This volume presents George Newton’s insights on the John 17 High Priestly Prayer—Christ’s prayer for himself, his disciples, and his believers. Newton focuses on five themes: Christ’s finished work and divine glory; ministry in converting; preserving and sanctifying the church; the unity of believers through his indwelling; and present and future glory secured through the same loves as the Father. Discover the historical and contemporary significance of the John 17 prayer. Uncover what Jesus requested of the Father on our behalf.
With the Logos edition, you have the unique ability to cross-reference this volume with other commentaries on John 17, comparing Newton’s research and scholarship with that of other commentators, both contemporary and classic. Bible verses are hyperlinked to your favorite translation, giving you instant access to each passage mentioned throughout this volume.
- Provides word-by-word commentary on John 17
- Analyzes the historical and contemporary relevance of Christ’s High Priestly Prayer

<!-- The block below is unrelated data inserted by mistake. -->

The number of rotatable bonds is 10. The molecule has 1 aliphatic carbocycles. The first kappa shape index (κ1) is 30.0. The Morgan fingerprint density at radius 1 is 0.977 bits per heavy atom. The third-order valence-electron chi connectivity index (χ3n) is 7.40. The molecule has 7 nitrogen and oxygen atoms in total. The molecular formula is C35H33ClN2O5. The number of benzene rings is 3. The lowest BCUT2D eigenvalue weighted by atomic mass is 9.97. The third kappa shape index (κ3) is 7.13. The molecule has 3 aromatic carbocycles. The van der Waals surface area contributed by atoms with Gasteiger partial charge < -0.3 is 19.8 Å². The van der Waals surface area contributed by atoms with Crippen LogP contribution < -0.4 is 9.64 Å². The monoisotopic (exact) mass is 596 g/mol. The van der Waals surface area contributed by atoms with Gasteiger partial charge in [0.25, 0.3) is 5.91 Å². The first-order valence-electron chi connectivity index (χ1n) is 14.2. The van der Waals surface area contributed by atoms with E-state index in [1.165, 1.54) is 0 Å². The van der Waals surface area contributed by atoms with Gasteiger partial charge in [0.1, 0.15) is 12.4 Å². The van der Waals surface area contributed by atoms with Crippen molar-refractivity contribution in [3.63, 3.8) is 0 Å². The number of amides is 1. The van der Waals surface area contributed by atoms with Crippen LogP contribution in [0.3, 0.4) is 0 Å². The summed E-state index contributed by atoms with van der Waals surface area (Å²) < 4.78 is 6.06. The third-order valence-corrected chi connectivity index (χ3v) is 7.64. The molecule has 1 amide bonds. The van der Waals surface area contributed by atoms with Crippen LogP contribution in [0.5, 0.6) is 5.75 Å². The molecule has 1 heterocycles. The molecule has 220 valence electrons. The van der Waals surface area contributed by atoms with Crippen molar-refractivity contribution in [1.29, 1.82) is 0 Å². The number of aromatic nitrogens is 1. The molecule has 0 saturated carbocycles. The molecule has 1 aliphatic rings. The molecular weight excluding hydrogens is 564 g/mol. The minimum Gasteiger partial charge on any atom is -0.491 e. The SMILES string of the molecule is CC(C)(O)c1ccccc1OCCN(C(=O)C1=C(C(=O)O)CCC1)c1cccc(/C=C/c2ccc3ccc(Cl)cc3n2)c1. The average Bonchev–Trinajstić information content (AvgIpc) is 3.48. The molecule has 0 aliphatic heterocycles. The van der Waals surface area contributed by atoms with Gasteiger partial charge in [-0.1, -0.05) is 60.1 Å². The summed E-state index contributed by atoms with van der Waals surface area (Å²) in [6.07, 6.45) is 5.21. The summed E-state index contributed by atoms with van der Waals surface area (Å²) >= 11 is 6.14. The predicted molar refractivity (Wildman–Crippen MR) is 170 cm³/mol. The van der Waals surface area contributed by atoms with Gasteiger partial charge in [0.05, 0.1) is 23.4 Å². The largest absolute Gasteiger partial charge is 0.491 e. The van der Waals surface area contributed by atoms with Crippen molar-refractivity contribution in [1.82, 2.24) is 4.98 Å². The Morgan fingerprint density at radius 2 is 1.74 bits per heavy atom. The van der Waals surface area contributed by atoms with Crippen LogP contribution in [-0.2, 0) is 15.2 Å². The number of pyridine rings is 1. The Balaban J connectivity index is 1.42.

- Title: An Exposition with Notes, Unfolded and Applied, on John 17
- Author: George Newton
- Publisher: James Nichol
- Publication Date: 1867
- Pages: 403
About George Newton
George Newton (1602–1681) was an English nonconformist minister and theologian. He was educated at Exeter College, Oxford, where he received his BA (1621) and MA (1624). In 1631 he began his work as a minister at Bishop’s Hull, near Taunton, Somerset. The Act of Uniformity in 1662 deprived Newton of a living, but he continued to preach. As a result, he was imprisoned several years for unlawful preaching.